The Art of Making Puff Pastry

There are 729 layers of dough and a whole lot of butter involved—and few kitchens even attempt to create it. Kate Weiner, who makes puff by hand, shares her thoughts on the practice.

There's very little private puff pastry-making anymore. I'm not even sure that many people nowadays could reliably identify puff pastry as puff pastry. Immersed as I am in the stuff, I've been slow to realize this; but after three years of "You make your own puff pastry?" or more likely, "Who makes your puff pastry?" I now see that by the standards of modern American society, I do something comparable to concocting my own laundry detergent.

Let's klatsch: Puff pastry is neither pie dough (like a knife in my heart) nor phyllo (a frankly banal suggestion). Rather, it's a certifiable wonder of physics; a buttery science experiment in which, with enough heat, 729 alternating layers of flour and butter rise up, crisp up, and stay up to produce a profound and storied comestible. Not only does no one seem to want to try this at home; but few now seem to want to try it in commercial kitchens either. I have it on good authority that very few restaurants—nor even bakeries—make their own puff anymore.

The first time I attempted puff I was an amateur. And such is its reputation that the very idea of trying to make it made me so nervous I insisted that my stalwart and husband occupy the same room. I was following a baking chapter in a Julia Child volume. Her instructions were clear and I eventually produced a passable batch of puff. By my third try, I felt suave enough to dispense with my stalwart's soothing presence.

Making puff involves combining lots of butter, some flour, some water, and a little salt, and through pinching and shaping I produce a slab of rough, shaggy dough. I roll this out into a rectangle. I fold the rectangle into thirds, like a business letter. I turn the business letter one quarter turn to the right and roll it again into a rectangle, folding this into thirds. In all, I roll out the dough six times; each time folding into thirds and giving the dough a quarter turn to the right. With each turn-and-roll, the dough becomes increasingly refined.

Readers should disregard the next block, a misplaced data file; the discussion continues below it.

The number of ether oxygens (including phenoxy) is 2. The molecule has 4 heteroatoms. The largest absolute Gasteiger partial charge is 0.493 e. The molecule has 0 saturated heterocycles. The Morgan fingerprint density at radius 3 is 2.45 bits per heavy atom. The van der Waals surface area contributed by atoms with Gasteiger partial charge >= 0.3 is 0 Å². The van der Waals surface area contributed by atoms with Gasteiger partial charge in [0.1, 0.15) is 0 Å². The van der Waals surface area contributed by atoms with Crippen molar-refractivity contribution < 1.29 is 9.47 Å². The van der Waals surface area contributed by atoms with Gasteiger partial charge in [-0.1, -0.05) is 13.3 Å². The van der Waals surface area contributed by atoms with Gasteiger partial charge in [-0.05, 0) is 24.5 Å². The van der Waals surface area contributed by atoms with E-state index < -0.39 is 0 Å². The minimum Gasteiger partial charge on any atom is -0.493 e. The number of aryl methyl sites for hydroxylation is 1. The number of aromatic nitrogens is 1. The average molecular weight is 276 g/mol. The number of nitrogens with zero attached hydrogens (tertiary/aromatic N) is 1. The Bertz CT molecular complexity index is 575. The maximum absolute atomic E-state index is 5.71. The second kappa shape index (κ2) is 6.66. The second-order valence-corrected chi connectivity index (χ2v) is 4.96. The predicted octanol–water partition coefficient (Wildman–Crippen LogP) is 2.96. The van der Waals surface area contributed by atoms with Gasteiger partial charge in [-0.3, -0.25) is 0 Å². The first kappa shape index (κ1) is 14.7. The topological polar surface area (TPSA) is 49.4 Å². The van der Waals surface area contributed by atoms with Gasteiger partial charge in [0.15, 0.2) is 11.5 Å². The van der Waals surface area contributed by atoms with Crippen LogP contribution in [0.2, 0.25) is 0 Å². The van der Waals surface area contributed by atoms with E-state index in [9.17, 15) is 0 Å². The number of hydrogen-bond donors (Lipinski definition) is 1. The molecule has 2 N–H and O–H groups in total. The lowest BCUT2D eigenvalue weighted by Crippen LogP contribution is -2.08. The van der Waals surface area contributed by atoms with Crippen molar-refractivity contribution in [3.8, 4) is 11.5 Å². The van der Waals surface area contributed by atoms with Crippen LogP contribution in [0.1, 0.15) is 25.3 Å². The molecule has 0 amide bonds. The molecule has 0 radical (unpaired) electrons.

I like to reflect upon the fact that this is how puff is made and has been made since its invention in 1645: Through the ages, bakers of all stripes rolling and folding once, twice, six times; making their quarter-turns to the right. The dough feels like gossamer in my hands. With all that butter it's breathtakingly soft and pliable. If I weren't working at it with purpose I'd be half-inclined to take off my clothes and roll in it.

The dough feels like gossamer in my hands. With all that butter it’s breathtakingly soft and pliable.

I've purposely streamlined these remarks to suggest the fundamental simplicity of the puff process. Butter being butter, for example, you need to make puff in a cool room lest it begin to melt. There are a number of such details that must be followed. As a puff autodidact, it's taken me longer to figure them out than someone who's been formally trained. Three years on and doing it for a living, I'm still getting better and better. Puff is that kind of thing: It takes a lot of practice to do it really well. (Though I hasten to repeat that my first batch was…completely serviceable.)

This has all been a rather roundabout way of exhorting you—if you cook at all—to have a go at puff. The taste alone is head and shoulders above any other pastry. You'll be walking in the footsteps of the many deeply committed souls before you. It's a rite of passage, a scientific wonder, a culinary foundation garment and, even without years of practice, what you'll likely produce will be… completely serviceable.

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Following an endless career in magazines—from stints at Life, People, House & Garden, Vanity Fair and a marathon at Town & Country (including along the way, a specialty in oriental rugs)—Kate Weiner finally fled the melée for pastures green and, in what can only be described as a fugue state, began to make puff pastry by hand and to sell sweet and savory puff-pastry tarts at the Millbrook (NY) Farmers' Market. Weiner's often irritating perfectionism now finds outlet in her insistence on absolute freshness and highest quality available for all she produces. All tarts are baked on the day of sale. She feels enormous affection for her customers and wonders why it took so long to find her métier.